Photos of the Week: Durga festivals and the cult of Maria Lionza
(RNS) - Each week Religion News Service presents a gallery of photos of religious expression around the world. This week’s photo gallery includes Hindu Durga festivals, followers of Maria Lionza in Venezuela and more.
A man lies still as devotees light oil lamps over his body as part of rituals to celebrate the tenth and final day of Dashain festival in Bhaktapur, Nepal, Friday, Oct. 15, 2021. The festival, known by different names in different parts of the world, commemorates the slaying of a demon king by Hindu goddess Durga, marking the victory of good over evil. (AP Photo/Niranjan Shrestha)
A priest offers prayers to Hindu goddess Durga inside a "pandal," a temporary structure set up to worship, during the Durga Puja festival in Kolkata, India, Thursday, Oct. 14, 2021. The festival commemorates the slaying of a demon king by goddess Durga, marking the triumph of good over evil. (AP Photo/Bikas Das)
Men of the Barot community dress up as women as part of a tradition to celebrate the eighth night of Navratri, the Hindu festival of nine nights, and perform Garba, the folk dance of Gujarat state, in Ahmedabad, India, Thursday, Oct. 14, 2021. The men perform the dance in the belief that it will free their community from a curse. (AP Photo/Ajit Solanki)
The clean up begins inside a mosque following a suicide bomb attack in the city of Kandahar, southwest Afghanistan, Friday, Oct. 15, 2021. Suicide bombers attacked a Shiite mosque in southern Afghanistan that was packed with worshippers attending Friday prayers, killing several people and wounding others, according to a hospital official and a witness. (AP Photo/Sidiqullah Khan)
Followers of the Maria Lionza cult perform a ritual at Sorte Mountain in Venezuela's Yaracuy state, early Tuesday, Oct. 12, 2021, one year after the annual pilgrimage was cancelled due to COVID-19 restrictions. Along with Santeria, Venezuela is home to other folk religions, such as the sect surrounding the Indian goddess Maria Lionza, an indigenous woman who according to tradition was born on Sorte Mountain and whose cult has spread to Colombia, Panama, Puerto Rico, Dominican Republic, and Central America. (AP Photo/Matias Delacroix)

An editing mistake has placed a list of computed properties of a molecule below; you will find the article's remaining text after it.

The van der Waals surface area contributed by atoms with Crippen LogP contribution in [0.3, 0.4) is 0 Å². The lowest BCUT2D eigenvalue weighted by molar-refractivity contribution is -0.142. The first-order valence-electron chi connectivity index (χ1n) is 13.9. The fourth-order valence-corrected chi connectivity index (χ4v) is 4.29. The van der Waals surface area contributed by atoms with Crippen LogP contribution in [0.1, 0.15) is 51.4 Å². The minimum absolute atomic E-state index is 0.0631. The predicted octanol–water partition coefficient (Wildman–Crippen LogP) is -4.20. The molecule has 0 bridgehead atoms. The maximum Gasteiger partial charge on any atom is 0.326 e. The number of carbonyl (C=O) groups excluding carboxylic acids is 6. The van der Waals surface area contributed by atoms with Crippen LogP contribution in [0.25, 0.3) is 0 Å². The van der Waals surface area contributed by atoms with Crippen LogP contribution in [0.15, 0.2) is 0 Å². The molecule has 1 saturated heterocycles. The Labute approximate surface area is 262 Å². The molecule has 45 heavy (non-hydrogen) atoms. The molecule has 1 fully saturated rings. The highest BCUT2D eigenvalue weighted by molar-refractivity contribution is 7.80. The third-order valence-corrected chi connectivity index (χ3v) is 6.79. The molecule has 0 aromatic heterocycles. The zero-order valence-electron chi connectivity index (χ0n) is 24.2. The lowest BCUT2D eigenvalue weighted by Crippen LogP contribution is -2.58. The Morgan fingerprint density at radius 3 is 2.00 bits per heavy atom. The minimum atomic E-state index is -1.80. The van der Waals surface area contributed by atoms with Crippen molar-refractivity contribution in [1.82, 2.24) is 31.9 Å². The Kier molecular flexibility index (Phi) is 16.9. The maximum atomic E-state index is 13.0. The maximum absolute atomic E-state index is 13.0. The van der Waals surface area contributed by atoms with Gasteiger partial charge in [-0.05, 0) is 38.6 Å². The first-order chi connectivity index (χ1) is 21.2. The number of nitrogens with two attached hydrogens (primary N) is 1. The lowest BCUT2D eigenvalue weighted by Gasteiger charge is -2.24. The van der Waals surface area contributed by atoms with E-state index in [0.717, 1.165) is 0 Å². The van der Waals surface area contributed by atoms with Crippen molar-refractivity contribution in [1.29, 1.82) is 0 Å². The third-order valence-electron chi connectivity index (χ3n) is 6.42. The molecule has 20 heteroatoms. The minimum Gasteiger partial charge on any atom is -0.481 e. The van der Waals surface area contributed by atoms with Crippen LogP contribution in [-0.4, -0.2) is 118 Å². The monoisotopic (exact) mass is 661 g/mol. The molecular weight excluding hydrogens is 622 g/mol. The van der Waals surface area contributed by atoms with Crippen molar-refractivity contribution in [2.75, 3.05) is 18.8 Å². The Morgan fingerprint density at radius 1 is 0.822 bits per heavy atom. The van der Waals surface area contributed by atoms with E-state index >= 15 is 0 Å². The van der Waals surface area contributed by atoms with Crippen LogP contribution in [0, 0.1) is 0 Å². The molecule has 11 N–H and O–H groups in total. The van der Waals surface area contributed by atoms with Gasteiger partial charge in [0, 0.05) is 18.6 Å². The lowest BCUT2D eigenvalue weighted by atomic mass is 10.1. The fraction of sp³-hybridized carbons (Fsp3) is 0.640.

A follower of Maria Lionza's cult smokes tobacco in a river at Sorte Mountain in Venezuela's Yaracuy state, Monday, Oct. 11, 2021. Believers congregated for rituals on the remote mountainside where adherents make an annual pilgrimage to pay homage to the goddess, seeking spiritual connection and physical healing. (AP Photo/Matias Delacroix)
A statue of Maria Lionza stands in front of followers of her cult during their annual gathering at Sorte Mountain in Venezuela's Yaracuy state, Monday, Oct. 11, 2021. (AP Photo/Matias Delacroix)
A follower of Maria Lionza's cult prepares for the flame dance at Sorte Mountain in Venezuela's Yaracuy state, Monday, Oct. 11, 2021, one year after the annual pilgrimage was cancelled due to COVID-19 restrictions. Those immersed in the tradition say it puts them in a trance that allows them to channel spirits and escape injury from otherwise dangerous feats. (AP Photo/Matias Delacroix)
Muslims shout slogans during a protest over an alleged insult to Islam, outside the country’s main Baitul Mukarram Mosque, in Dhaka, Bangladesh, Friday, Oct. 15, 2021. Friday’s chaos in Dhaka followed reported incidents of vandalism of Hindu temples in parts of the Muslim-majority Bangladesh after photographs of a copy of the Holy book Quran at the feet of of a Hindu Goddess went viral on social media in a temple at Cumilla district in eastern Bangladesh. (AP Photo/Mahmud Hossain Opu)
Displaced persons from Eastern Europe have a meal before boarding the U.S. Army transport General William M. Black, the first displaced persons ship bound for the U.S., at Bremerhaven, Germany, in Oct. 1948. At left are Orthodox Jews, whose dietary laws are strictly observed — a "kosher" sign marks their table. A Catholic nun, center, happy to be leaving Germany for the freedom of the United States, shyly laughs and eats. RNS archive photo by Allyn Baum. Photo courtesy of the Presbyterian Historical Society.
Quakers hold a world meeting in Germantown, Ohio, in Oct. 1955. Discussing one of the official convention papers are (left to right) Howard Diamond, treasurer of the Friends World Committee from London, England; Errol T. Elliott, chairman of the Friends World Committee, from Richmond, Indiana; and Ranjit M. Chetsingh, executive secretary of the World Committee, from India. RNS archive photo by E.F. Barker. Photo courtesy of the Presbyterian Historical Society.